At the now-closed Charity Hospital, where countless New Orleanians were born and died and tended to in between, The Stooges launched into “Wade in That Water,” a spiritual dating back more than a century. Another second line, led by the Hot 8 and two other brass bands, then converged here, and the redoubled parade danced on, past City Hall, the site of a massive 2007 protest I attended against the city’s escalating violence.

Mayor Nagin sought to speak there but was denied the stage. I watched him furiously texting from the stage’s edge, wondering who might be the one to pull the strings to get him the microphone he sought. (In court, years later, it emerged that he was actually texting about deals for his stone countertop side business and kickback scheme, for which he was eventually sentenced to 10 years.)

We danced past the restored Hyatt Hotel—another visual symbol of Katrina’s chaos, featured in numerous photos with its windows blown out by the winds, and which served as the de facto city hall as the city strived to right itself in the days immediately after the breach. (Today, it’s all glossy and sleek, a sort of polished plinth amid a recent bloom of condo building.)

The group at last danced to the Superdome. The TBC brass band struck up a measured version of “A Closer Walk with Thee”; and the Sudan marchers side-stepped slowly in unison, as if at a funeral. The crowd grew quieter.

And then, a few minutes later, the tempo picked up and people milled and two of the bands filled some time by engaging in a sort of sonic showdown, blasting at one another from a few yards away. I walked to an overpass connecting to the basketball arena, and watched the disjointed crowd below as it blew horns and danced and spun off in tendrils of music and convivial chatter.

With their noise and litter and weed smoking and al fresco beer drinking, second lines would have a hard time getting started in today’s climate—even in New Orleans. But they’ve been around for more than a century, and the momentum can’t be stopped.

Looking down, the scene brought to mind a comment made by Michael Mehaffey, then at the Sustasis Foundation, which studied urban life and sustainability, for a story I wrote on post-Katrina architecture in 2008.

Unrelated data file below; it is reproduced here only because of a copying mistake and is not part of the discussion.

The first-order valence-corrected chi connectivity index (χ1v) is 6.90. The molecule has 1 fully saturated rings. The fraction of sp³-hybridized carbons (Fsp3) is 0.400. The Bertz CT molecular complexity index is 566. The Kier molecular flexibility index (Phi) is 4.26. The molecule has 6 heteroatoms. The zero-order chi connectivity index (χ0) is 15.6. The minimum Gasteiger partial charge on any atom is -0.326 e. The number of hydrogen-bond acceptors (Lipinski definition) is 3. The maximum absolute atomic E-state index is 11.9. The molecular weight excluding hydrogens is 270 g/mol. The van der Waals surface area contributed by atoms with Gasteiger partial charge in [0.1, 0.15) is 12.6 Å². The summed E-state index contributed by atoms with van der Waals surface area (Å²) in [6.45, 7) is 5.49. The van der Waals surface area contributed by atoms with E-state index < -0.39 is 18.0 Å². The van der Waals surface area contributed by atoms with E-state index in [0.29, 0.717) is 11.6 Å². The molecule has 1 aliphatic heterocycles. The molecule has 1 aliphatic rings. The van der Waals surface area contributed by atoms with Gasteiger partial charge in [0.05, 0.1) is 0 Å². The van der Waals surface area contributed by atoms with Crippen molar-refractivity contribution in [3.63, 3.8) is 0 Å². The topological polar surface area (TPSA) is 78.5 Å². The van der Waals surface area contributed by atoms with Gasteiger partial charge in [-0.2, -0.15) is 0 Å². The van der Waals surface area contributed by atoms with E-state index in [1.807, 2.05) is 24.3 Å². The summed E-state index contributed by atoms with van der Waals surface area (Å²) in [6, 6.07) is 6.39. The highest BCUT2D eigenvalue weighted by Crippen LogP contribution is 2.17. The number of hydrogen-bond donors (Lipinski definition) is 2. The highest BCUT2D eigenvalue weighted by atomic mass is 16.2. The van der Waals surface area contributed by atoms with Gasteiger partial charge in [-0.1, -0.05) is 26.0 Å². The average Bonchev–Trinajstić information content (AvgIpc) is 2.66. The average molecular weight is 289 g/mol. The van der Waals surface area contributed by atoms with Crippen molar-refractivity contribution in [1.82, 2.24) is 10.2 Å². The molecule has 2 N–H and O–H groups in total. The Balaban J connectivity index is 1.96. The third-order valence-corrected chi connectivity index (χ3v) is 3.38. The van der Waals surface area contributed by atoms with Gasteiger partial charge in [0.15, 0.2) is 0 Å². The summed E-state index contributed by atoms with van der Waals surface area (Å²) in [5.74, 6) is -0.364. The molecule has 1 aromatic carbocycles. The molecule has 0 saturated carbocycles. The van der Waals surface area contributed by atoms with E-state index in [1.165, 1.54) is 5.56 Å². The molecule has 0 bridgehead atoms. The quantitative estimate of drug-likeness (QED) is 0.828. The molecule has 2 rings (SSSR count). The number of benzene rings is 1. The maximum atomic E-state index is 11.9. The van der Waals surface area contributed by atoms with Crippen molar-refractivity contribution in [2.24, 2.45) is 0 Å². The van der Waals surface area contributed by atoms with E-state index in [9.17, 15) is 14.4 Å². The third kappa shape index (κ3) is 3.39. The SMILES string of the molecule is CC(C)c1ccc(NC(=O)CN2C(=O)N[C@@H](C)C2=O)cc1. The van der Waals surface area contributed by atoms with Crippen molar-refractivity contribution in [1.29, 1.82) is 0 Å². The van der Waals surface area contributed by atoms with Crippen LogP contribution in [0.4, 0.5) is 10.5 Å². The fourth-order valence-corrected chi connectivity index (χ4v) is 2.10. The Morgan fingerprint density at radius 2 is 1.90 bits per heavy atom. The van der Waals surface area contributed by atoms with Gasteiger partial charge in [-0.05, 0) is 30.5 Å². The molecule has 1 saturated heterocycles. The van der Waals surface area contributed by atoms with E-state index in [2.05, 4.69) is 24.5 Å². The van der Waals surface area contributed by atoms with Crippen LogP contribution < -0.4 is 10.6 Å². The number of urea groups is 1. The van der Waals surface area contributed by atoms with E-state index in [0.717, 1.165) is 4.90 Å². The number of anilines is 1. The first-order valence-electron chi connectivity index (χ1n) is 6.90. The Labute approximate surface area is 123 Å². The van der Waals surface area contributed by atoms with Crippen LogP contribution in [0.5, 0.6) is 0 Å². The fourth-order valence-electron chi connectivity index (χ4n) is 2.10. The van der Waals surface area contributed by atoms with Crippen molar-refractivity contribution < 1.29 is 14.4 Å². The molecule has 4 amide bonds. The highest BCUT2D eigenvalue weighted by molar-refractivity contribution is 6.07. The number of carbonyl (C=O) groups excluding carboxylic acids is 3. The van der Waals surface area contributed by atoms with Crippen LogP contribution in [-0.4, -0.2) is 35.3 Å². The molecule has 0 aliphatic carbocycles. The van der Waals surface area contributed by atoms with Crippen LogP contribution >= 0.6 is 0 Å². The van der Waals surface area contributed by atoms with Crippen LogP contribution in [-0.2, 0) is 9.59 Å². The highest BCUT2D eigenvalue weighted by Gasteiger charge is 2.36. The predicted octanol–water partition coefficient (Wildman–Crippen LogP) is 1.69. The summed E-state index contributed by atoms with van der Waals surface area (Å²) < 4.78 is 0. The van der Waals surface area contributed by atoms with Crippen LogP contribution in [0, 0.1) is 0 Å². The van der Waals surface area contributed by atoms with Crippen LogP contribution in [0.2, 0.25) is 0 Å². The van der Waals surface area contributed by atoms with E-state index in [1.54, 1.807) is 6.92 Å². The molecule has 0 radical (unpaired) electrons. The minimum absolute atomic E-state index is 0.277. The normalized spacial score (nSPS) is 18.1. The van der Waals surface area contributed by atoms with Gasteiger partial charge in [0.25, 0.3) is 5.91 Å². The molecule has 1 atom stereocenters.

“If you look at the way ants behave when they’re gathering food, it looks like the stupidest, most irrational thing you’ve ever seen,” he told me. “They’re zigzagging all over the place, they’re bumping into other ants. You think what a mess! This is never going to amount to anything. So, it’s easy to look at New Orleans at the grassroots level and wonder, what’s going on here?”

The last 10 years have shown that this sort of amiable chaos not only can get things done with surprising efficiency, but can also yield superior results over fastidious top-down planning.

As I bring this series of columns on New Orleans to a close, it seems to me that a little bedlam and disorganization is what you need to create a truly resilient city—it means many are involved, and all believe that there’s something worth fighting for. After nine years here, I can’t imagine living anywhere else. “If we can’t get New Orleans right,” Mehaffey said, “we’re really in trouble everywhere else.”

If there’s a final lesson from Katrina, that may be it.

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Wayne Curtis is the author of And a Bottle of Rum: A History of the New World in Ten Cocktails and The Last Great Walk: The True Story of a 1909 Walk from New York to San Francisco and Why It Matters Today. He has written for The New York Times, The Atlantic, Imbibe, The Daily Beast, and Garden & Gun, among other publications.